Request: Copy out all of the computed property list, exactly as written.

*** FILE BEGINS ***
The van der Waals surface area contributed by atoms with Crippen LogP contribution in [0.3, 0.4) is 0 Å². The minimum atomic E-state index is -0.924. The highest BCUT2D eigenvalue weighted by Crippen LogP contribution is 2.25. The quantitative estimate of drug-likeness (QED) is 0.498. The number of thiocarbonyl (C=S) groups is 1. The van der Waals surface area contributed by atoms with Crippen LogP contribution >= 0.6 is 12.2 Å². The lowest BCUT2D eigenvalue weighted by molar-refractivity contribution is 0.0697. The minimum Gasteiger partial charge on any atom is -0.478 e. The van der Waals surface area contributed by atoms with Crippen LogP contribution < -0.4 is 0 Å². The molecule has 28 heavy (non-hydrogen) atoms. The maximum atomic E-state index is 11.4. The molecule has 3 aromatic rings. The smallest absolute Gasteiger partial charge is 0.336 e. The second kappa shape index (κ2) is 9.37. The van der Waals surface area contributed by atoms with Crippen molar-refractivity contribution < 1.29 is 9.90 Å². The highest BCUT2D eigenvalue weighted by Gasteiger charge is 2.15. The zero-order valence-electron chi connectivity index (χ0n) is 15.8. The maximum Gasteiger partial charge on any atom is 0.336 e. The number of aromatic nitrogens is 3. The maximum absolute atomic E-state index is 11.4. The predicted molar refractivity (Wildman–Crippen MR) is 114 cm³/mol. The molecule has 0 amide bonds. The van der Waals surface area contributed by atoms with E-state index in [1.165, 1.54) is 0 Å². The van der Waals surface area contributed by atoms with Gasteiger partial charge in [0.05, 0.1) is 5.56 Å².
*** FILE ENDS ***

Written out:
The van der Waals surface area contributed by atoms with Crippen LogP contribution in [0.3, 0.4) is 0 Å². The minimum atomic E-state index is -0.924. The highest BCUT2D eigenvalue weighted by Crippen LogP contribution is 2.25. The quantitative estimate of drug-likeness (QED) is 0.498. The number of thiocarbonyl (C=S) groups is 1. The van der Waals surface area contributed by atoms with Crippen LogP contribution >= 0.6 is 12.2 Å². The lowest BCUT2D eigenvalue weighted by molar-refractivity contribution is 0.0697. The minimum Gasteiger partial charge on any atom is -0.478 e. The van der Waals surface area contributed by atoms with Crippen LogP contribution < -0.4 is 0 Å². The molecule has 28 heavy (non-hydrogen) atoms. The maximum atomic E-state index is 11.4. The molecule has 3 aromatic rings. The smallest absolute Gasteiger partial charge is 0.336 e. The second kappa shape index (κ2) is 9.37. The van der Waals surface area contributed by atoms with Crippen molar-refractivity contribution < 1.29 is 9.90 Å². The highest BCUT2D eigenvalue weighted by Gasteiger charge is 2.15. The zero-order valence-electron chi connectivity index (χ0n) is 15.8. The maximum Gasteiger partial charge on any atom is 0.336 e. The number of aromatic nitrogens is 3. The maximum absolute atomic E-state index is 11.4. The predicted molar refractivity (Wildman–Crippen MR) is 114 cm³/mol. The molecule has 0 amide bonds. The van der Waals surface area contributed by atoms with E-state index in [1.165, 1.54) is 0 Å². The van der Waals surface area contributed by atoms with Gasteiger partial charge in [0.05, 0.1) is 5.56 Å².